Gateway National Park Named Worst In Nation
Gateway National Recreation Area, the national park that sprawls from Fort Tilden and Riis Park to Staten Island and Sandy Hook in New Jersey has received a failing grade of 53 out of 100 from an advocacy group that adds that 53 the lowest grade ever given to a national park.
The report from The National Parks Conservation Association, which graded our local national park as failing, was issued on Wednesday.
The report says that the park's natural and cultural resources are in poor condition and that the park "suffers from prior historical use, urban pressures and lack of support."
The report by the private, nonprofit organization gave Gateway a mark of 53 out of 100 for its natural resources and 46 out of 100 for its cultural resources. Those ratings are the lowest among the 28 national parks the group has surveyed over recent years.
A spokesperson for the group told The Wave that the scores for all the 28 parks average 69 for cultural areas and 59 for cultural resources.
In addition, it pointed to the park's long-time use as an airport and a naval airfield as negative factors and the deteriorating buildings at Floyd Bennett Field as a major factor in downgrading the park.
"Gateway was created to bring the national park experience to our urban region, to serve as a recreational experience for our residents and a living classroom for our kids" said Alexander Brash, the regional director for the organization. "However, it has failed to live up to its potential for more than 30 years. The park's poor grades reflect both its historical past, as well as a lack of serious public investment since our creation."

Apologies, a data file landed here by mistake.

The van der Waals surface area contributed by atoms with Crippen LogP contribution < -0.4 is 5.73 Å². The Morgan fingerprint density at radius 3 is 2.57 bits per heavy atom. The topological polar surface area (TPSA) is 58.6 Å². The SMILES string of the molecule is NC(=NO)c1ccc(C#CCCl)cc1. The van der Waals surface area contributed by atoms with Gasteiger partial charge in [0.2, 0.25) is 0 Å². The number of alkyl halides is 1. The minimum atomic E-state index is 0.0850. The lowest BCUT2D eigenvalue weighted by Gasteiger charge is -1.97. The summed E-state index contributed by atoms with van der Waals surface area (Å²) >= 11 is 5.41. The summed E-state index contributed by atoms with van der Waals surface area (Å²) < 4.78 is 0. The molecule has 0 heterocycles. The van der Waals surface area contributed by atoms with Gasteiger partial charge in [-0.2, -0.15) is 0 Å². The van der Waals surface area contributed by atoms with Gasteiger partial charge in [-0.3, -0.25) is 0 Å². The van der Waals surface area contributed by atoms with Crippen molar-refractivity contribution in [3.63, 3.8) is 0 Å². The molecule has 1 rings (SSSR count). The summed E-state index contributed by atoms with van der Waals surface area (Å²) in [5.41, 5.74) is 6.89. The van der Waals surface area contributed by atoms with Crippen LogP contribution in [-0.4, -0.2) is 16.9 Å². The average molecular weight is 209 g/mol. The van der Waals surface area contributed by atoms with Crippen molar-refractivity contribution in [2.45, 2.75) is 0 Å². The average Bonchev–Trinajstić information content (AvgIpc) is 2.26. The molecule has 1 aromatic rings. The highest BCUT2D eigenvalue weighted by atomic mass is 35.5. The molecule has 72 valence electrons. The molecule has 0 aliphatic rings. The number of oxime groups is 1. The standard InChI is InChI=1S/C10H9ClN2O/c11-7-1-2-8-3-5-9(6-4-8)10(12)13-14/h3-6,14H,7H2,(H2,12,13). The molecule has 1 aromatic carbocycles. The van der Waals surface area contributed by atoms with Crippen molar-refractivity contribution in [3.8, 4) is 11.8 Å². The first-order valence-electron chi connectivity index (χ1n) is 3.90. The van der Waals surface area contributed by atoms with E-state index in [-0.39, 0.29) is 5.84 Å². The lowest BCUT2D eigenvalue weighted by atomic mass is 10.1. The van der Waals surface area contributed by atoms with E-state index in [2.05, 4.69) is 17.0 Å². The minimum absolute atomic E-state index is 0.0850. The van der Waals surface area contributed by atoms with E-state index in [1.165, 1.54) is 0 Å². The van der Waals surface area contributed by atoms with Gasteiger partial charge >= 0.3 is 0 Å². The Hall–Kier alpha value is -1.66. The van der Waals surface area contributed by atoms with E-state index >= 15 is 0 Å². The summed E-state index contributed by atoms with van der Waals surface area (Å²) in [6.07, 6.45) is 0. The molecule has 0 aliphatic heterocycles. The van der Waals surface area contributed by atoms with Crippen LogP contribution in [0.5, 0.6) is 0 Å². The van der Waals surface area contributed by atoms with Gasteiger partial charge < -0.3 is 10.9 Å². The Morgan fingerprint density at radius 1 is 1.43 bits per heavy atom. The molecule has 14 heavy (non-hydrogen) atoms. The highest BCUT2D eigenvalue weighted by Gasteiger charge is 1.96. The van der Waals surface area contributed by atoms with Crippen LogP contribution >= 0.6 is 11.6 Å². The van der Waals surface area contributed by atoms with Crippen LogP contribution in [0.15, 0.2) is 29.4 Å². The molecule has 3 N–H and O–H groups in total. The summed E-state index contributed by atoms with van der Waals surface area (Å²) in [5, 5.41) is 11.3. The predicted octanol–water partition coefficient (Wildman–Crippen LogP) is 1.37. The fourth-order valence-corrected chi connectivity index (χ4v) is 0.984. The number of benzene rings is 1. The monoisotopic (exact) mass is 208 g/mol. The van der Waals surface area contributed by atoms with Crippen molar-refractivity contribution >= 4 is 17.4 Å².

Barry T. Sullivan, the park's General Superintendent, told a New York Times reporter that he was not surprised by the report.
"We are not surprised," he said, "by the fact that resources in the most heavily populated city in our nation do not measure up to those or Yellowstone [National Park] or to parks situated in Alaska."
The 26,658-acre park was created in 1972. In addition to its natural areas, it includes the oldest operating lighthouse in the United States, the Sandy Hook Lighthouse built in 1764, Floyd Bennett Field, Fort Wadsworth in Staten Island. Fort Tilden, Riis Park and the Wildlife Refuge in Broad Channel.
Brash said that he doesn't expect the urban park to be akin to Yellowstone, but that "it should have a unified and compelling theme and facilities as good as those in Yellowstone or Central Park.
"Letting thousands of acres with great potential for recreation lie fallow is a sad waste," Brash said. "Now is the time, as the Park Service prepares for its centennial in 2016 for our Congress, city and state to reinvest in Gateway and create an iconic national park that our region's residents deserve and were promised."